Saturday, September 10, 2011

Type II Error (from a public choice perspective)

We make the burden of proof so strict (analogously the 'alpha' level) that we seldom are able to reject the null hypothesis. As a result we are more likely to unknowingly accept the null hypothesis when it is false. This translates to 'overcautious' behavior.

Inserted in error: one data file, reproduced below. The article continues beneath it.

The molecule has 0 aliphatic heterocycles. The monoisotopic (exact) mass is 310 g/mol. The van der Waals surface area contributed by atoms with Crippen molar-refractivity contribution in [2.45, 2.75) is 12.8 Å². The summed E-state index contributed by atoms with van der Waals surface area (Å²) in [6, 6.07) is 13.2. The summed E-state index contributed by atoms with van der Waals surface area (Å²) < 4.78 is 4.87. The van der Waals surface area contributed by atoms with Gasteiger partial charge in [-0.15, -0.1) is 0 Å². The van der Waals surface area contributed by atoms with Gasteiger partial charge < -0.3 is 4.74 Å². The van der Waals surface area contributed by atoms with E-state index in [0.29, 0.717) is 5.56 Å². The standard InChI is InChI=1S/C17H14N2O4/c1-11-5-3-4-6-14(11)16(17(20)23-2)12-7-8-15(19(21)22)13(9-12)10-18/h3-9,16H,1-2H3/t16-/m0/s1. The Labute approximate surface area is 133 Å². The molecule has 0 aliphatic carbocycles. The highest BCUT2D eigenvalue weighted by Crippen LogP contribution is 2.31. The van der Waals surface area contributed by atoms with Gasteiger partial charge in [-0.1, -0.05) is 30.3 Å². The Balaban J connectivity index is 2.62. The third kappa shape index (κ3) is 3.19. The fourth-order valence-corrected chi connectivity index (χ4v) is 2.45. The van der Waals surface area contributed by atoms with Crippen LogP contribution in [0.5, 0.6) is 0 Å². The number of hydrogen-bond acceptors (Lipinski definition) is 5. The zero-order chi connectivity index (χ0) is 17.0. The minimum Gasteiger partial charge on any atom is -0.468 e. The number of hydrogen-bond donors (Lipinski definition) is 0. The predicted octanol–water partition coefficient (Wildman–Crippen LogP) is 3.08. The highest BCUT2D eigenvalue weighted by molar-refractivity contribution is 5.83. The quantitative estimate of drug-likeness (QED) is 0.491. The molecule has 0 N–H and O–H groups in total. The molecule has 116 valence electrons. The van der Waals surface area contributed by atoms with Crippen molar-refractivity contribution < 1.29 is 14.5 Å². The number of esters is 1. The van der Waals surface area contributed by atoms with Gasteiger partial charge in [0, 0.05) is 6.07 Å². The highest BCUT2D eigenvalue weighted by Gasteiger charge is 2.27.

See also Type II Error Bias and the Response to Hurricane Katrina and Type II Error Bias and the FDA or for the statistical concept of type II errors see here.